We must decide whether a bankruptcy trustee can, through an adversary proceeding, avoid a debtor's federal tax payment, or whether the Internal Revenue Service's ("IRS" or "government") sovereign immunity prevents such relief. To resolve this question, we must consider the interplay between two Bankruptcy Code statutes: 11 U.S.C. §§ 106(a)(1) ("Section 106(a)(1)") and 544(b)(1) ("Section 544(b)(1)"). In Section 106(a)(1), Congress unambiguously abrogated sovereign immunity "with respect to" Section 544(b)(1). Under Section 544(b)(1), a trustee may avoid fraudulent transfers when the trustee can demonstrate that an actual unsecured creditor could avoid the same transfer under "applicable law" outside of bankruptcy. This is known as the "actual creditor" or "triggering creditor" requirement as it requires the existence of an actual creditor in whose shoes a trustee can stand. See 5 Collier on Bankruptcy ¶ 544.01 (Alan N. Resnick & Henry J. Sommer eds., 16th ed. 2017).

         Here, James R. Zazzali ("Zazzali" or "Trustee") invoked Idaho's Uniform Fraudulent Transfer Act ("UFTA"), Idaho Code Ann. §§ 55-901[1] et seq., as the "applicable law" to bring a Section 544(b)(1) adversary action to avoid $17 million in tax payments that the debtor, DBSI, Inc., fraudulently transferred to the IRS. An unsecured creditor who seeks to avoid such tax payments under Idaho law outside of bankruptcy would be precluded from doing so because of the government's sovereign immunity. The question, then, is whether, in the bankruptcy context, Congress's abrogation of sovereign immunity with respect to Section 544(b)(1) extends to the underlying state cause of action, or whether a trustee must also establish that Congress has waived sovereign immunity with respect to Idaho's UFTA.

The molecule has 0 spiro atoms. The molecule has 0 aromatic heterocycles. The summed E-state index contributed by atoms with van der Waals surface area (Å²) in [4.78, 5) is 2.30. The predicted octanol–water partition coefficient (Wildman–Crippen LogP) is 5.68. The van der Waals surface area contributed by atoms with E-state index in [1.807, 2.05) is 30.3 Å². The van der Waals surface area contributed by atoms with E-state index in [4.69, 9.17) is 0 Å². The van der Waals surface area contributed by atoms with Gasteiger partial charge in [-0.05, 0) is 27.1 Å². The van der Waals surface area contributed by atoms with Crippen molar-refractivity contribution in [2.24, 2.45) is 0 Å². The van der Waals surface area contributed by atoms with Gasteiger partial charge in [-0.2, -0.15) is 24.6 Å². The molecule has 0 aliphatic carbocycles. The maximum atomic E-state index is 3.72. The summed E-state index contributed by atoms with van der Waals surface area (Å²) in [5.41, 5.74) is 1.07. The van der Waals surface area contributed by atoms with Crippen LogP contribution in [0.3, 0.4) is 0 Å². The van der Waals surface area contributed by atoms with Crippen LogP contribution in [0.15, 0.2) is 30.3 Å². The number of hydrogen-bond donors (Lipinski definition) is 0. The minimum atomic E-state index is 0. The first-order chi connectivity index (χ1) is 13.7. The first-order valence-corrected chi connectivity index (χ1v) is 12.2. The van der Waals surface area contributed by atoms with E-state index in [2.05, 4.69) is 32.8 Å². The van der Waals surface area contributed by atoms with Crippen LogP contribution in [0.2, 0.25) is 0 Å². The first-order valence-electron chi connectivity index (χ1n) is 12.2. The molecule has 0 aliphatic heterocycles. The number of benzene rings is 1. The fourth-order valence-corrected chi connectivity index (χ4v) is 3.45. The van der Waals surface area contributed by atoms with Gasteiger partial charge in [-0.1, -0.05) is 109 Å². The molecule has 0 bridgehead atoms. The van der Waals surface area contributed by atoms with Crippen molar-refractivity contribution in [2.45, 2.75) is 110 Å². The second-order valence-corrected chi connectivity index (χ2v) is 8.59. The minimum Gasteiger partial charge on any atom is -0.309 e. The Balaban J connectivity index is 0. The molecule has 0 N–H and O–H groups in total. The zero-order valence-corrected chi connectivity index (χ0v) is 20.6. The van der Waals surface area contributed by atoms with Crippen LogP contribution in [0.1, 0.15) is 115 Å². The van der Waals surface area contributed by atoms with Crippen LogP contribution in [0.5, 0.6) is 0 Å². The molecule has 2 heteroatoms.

Both the bankruptcy court and the district court ruled that Section 106(a)(1)'s abrogation of sovereign immunity "with respect to" Section 544(b)(1) extends to the derivative "applicable law"-here, Idaho's UFTA. In other words, an additional waiver of sovereign immunity was not necessary. As a result, the government could not rely on sovereign immunity to prevent the avoidance of the tax payments at issue. We agree, and affirm.[2]

         I.

         DBSI, Inc. and its affiliated entities, including FOR 1031, DDRS, and DBSI Investments (collectively, "DBSI"), engaged in the acquisition, development, management, and sale of commercial real estate properties throughout the United States. They did so, however, through an illegal Ponzi scheme-during their last two years in operation they purportedly lost $3 million per month and used new investor funds to meet existing obligations. This scheme eventually caught up with them, and in May 2013, the United States indicted several of the company insiders, who were later convicted of various fraud crimes. Their convictions were affirmed by our court.